[5] See Congressional Research Serv., General Management Laws: A Compendium, § I(C), RL30795 (MAY 19, 2004), available at https://intelligencelaw.com/files/pdf/law_library/crs/RL30795_5-19-2004.pdf (“Chapter 22 contains the provisions of the Presidential Records Act of 1978 (92 Stat. 2523), which marked a major change in federal policy on the custody and preservation of presidential records.”).

[6] 88 Stat. 1695; see also Congressional Research Serv., General Management Laws: A Compendium, § I(C), RL30795 (MAY 19, 2004), available at https://intelligencelaw.com/files/pdf/law_library/crs/RL30795_5-19-2004.pdf (“As a consequence of the Watergate incident and related matters, the official papers and records of President Richard Nixon were placed under federal custody by specially legislated arrangements — the Presidential Recordings and Materials Preservation Act of 1974 (88 Stat. 1695).  This statute requires that these materials remain in Washington, DC, where they are maintained under the supervision of the Archivist.  Thus, Nixon neither could take his presidential records and documents with him when he left office, nor could place them in a presidential library outside the nation’s capital. This 1974 statute also created the temporary National Study Commission on Records and Documents of Federal Officials (88 Stat. 1698).  The panel was tasked “to study problems and questions with respect to the control, disposition, and preservation of records and documents produced by on behalf of Federal officials, with a view toward the development of appropriate legislative recommendations and other recommendations regarding appropriate rules and procedures with respect to such control, disposition, and preservation.”  Its final report was issued in March 1977. [U.S. National Study Commission on Records and Documents of Federal Officials,  Final Report of the National Study Commission on Records and Documents of Federal Officials (Washington: GPO, 1977).  Also see Anna Kasten Nelson, “The Public Documents Commission: Politics and Presidential Records,” Government Publications Review, vol. 9, Sept./Oct. 1982, pp. 431-451.]”) (some internal footnotes omitted).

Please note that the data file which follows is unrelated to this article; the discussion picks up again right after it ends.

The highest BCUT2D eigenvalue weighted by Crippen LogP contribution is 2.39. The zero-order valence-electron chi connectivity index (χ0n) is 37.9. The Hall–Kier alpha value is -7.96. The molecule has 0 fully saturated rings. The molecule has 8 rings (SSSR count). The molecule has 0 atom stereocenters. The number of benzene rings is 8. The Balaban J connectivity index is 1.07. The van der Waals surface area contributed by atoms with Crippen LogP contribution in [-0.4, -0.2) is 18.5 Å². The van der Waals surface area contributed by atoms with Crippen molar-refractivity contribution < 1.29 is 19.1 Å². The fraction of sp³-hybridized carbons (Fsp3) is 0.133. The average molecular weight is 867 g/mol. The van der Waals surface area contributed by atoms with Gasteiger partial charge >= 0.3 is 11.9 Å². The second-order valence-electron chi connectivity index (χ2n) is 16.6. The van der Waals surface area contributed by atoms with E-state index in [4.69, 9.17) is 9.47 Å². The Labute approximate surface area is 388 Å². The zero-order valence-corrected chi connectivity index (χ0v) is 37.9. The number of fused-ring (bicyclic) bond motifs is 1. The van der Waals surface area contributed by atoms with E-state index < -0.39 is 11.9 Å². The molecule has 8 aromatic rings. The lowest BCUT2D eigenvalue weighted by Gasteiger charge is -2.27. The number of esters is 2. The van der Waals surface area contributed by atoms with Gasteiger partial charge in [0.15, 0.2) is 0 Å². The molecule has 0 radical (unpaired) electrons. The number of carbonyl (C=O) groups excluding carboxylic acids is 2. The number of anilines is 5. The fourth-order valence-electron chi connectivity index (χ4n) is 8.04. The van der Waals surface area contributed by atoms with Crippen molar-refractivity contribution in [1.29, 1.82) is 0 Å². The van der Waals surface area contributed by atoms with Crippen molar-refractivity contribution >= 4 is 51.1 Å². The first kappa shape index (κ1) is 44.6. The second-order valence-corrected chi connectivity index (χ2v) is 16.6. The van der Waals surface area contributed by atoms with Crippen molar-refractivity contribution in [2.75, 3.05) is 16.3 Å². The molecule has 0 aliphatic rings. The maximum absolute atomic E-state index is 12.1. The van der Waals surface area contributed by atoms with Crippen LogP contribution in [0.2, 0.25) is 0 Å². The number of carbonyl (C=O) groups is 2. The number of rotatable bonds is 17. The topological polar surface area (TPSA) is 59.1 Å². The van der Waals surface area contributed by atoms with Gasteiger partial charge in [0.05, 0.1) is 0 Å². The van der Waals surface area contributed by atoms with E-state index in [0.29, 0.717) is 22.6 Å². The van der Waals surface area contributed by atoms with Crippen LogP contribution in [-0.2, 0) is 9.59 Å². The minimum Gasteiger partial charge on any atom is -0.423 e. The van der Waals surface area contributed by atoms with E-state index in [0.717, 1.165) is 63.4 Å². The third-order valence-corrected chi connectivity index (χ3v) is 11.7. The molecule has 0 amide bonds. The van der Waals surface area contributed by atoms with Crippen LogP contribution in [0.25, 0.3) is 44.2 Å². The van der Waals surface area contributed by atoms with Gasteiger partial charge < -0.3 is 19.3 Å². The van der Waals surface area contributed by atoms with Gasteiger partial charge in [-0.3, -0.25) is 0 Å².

[7] See Congressional Research Serv., General Management Laws: A Compendium, § I(C), RL30795 (MAY 19, 2004), available at https://intelligencelaw.com/files/pdf/law_library/crs/RL30795_5-19-2004.pdf (“Responding partly to some of the commission’s recommendations, Congress legislated the Presidential Records Act in 1978.  After defining “presidential records,” the statute specifies that all such materials created on or after January 20, 1981, are subject to its provisions. It effectively made presidential records federal property, to remain under the custody and control of the Archivist when each incumbent President left the White House. Jimmy Carter was the last occupant of the Oval Office who could freely take away his records and papers.”).

[8] See Congressional Research Serv., General Management Laws: A Compendium, § I(C), RL30795 (MAY 19, 2004), available at https://intelligencelaw.com/files/pdf/law_library/crs/RL30795_5-19-2004.pdf (“Chapter 31, also containing core provisions from the Federal Records Act, prescribes the records management responsibilities of the federal agencies, including the general duties of agency heads, the requirement to establish and maintain “an active, continuing program for the economical and efficient management of the records of the agency,” and certain related procedural matters.”).